Man, That Swede Can Swing A Guitar Or The Tallest Man On Earth Brings It Back Down To Earth


My friends at the wonderful dvafoto pointed towards NPR Music’s wonderful Tiny Desk Concerts music series. They had recently featured the talented and evocative Jim White’s performance on the program. Details »

For Edward Said: Remembering 25th September 2003

Edward Said passed away on 25th September 2003. I am re-reading his Representations of the Intellectual, a book that has had a major influence on my own way of negotiating the world, in his memory this week. Though I never met him when I was at Columbia he was a powerful intellectual force at the campus, and even us on the far edges of his universe could not help but be pulled towards his ideas and views. And we continue to be, with his works Reflections on Exile, After The Last Sky, Humanism & Democratic Criticism, The Politics of Dispossession, On Late Style, Musical Elaborations and Culture & Imperialism repeatedly being taken down from the bookshelf as references or as reminders of ways of thinking Details »

Yes, Your Taste In Music Sucks Or What MTV Erases!

That can either be me talking about you, or your judgment of what I listen to these days. So enjoy it regardless!

The Carolina Chocolate Drops are an old style, talented, string band carrying on the tradition of some of the greatest string musicians from North and South Carolina. Tell me that Rhiannon Giddens voice isn’t simply hair raising!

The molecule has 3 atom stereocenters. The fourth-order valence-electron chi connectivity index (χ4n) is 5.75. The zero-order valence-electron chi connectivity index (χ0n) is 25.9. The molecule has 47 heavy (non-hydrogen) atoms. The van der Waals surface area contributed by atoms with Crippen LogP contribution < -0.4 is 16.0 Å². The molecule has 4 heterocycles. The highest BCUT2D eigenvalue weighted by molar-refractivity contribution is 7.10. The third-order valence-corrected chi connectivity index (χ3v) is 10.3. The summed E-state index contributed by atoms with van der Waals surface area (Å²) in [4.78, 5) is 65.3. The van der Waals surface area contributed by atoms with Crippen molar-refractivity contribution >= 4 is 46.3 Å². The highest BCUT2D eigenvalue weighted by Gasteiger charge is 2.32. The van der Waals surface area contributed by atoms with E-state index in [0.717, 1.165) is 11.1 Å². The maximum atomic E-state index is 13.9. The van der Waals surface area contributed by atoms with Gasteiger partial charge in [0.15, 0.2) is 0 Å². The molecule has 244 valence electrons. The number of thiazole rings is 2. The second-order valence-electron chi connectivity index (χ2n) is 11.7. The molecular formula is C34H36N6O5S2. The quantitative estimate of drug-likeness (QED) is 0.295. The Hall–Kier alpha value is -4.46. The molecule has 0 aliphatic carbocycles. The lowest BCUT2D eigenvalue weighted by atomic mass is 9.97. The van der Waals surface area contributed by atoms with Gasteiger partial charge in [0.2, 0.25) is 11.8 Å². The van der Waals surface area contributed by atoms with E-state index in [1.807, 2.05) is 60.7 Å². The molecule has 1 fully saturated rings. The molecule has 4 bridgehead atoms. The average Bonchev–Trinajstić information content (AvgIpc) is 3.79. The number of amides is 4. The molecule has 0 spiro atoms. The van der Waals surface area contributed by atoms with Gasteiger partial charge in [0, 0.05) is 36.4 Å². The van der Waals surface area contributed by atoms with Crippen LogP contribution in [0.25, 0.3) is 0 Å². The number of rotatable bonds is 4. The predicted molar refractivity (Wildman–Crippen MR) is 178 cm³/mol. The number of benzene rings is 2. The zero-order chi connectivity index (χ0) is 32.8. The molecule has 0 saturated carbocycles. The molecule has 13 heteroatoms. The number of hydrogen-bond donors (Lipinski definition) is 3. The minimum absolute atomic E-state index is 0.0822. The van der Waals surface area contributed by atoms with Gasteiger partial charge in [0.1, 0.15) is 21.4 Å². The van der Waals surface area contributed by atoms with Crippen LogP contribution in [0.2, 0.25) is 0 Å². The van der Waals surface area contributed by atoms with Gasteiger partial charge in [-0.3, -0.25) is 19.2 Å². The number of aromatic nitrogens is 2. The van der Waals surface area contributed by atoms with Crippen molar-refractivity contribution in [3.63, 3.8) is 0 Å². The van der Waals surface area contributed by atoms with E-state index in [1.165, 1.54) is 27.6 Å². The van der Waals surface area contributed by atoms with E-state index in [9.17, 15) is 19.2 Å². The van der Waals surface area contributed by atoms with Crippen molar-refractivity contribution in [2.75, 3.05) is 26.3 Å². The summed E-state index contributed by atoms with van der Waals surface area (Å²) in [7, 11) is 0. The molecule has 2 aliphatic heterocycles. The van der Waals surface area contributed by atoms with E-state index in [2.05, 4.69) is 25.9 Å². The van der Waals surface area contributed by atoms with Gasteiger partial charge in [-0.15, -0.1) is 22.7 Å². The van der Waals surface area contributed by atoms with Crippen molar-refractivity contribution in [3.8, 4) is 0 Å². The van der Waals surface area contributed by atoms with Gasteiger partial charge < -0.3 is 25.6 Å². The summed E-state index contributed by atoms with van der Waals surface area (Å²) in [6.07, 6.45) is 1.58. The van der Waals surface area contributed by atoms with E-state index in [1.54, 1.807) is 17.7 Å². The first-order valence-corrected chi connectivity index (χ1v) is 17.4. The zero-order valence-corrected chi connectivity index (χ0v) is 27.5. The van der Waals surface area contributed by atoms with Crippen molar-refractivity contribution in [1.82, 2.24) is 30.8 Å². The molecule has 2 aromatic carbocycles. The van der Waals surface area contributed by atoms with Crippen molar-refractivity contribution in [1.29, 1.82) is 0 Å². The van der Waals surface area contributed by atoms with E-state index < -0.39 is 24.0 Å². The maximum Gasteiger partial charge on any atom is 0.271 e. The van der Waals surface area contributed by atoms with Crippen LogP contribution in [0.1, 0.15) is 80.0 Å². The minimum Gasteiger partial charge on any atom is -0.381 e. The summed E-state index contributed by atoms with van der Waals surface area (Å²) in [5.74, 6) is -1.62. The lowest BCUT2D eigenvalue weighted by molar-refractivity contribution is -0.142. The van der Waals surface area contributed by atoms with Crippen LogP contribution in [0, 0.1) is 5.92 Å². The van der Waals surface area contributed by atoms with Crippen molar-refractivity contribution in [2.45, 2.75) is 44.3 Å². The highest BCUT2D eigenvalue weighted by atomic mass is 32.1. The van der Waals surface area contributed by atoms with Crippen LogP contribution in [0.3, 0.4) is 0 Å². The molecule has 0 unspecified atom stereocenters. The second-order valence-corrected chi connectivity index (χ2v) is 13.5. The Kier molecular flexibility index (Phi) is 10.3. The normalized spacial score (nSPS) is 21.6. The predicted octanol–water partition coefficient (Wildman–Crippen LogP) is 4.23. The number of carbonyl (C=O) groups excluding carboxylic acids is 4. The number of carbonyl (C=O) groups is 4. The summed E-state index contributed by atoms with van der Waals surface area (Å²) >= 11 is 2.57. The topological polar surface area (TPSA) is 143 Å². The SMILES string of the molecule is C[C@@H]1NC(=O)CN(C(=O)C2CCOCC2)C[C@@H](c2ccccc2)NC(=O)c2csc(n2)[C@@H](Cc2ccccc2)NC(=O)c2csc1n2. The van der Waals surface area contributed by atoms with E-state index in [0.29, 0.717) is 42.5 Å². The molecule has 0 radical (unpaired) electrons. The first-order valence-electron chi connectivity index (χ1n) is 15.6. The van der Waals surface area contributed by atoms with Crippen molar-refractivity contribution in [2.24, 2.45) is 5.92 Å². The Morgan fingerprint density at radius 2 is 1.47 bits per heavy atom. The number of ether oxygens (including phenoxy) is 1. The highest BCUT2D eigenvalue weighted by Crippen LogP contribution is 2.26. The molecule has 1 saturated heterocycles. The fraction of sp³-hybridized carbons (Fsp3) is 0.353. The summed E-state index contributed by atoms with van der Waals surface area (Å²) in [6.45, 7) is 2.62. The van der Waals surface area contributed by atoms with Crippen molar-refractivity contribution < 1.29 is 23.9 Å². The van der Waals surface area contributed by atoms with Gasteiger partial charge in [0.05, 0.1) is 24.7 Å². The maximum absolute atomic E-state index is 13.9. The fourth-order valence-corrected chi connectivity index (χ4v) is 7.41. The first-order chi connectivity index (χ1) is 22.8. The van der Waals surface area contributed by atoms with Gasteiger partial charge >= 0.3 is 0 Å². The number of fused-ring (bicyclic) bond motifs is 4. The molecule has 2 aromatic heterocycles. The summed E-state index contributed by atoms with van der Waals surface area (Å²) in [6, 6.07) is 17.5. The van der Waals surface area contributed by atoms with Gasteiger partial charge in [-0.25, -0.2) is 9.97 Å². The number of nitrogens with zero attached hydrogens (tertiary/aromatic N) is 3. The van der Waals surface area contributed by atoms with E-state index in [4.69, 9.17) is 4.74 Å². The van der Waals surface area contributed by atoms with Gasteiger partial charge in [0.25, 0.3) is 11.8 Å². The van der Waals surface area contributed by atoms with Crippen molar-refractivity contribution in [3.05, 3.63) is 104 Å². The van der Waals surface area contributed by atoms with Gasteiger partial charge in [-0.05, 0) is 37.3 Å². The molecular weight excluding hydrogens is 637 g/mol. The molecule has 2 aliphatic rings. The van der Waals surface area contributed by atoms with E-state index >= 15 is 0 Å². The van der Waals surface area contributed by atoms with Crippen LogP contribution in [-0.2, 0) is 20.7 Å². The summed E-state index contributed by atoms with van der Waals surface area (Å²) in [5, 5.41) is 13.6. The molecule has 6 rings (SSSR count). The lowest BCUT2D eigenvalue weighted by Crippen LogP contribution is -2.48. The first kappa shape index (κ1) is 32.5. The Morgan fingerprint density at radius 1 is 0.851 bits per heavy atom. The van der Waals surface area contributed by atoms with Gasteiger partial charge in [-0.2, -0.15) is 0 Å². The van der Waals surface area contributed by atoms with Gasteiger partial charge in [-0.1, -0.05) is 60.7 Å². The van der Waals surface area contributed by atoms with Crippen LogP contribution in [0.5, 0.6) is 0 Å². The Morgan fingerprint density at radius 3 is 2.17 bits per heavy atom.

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Not Just Dancing: Our Music Carries Our Pain

There is an increasingly perceptible gap between our need for social transformation and America’s insistence on stability, between our impatience for change and American’s obsession with order, our move towards revolution and America’s belief in the plausibility of achieving reforms under the robber barons of the ‘third world’, our longing for absolute national sovereignty and America’s preference for pliable allies, our desires to see our national soil free of foreign occupation and America’s alleged need for military bases.

Eqbal Ahmed in a dialogue with Samuel Huntington, from No More Vietnams: War and the Future of American Policy Details »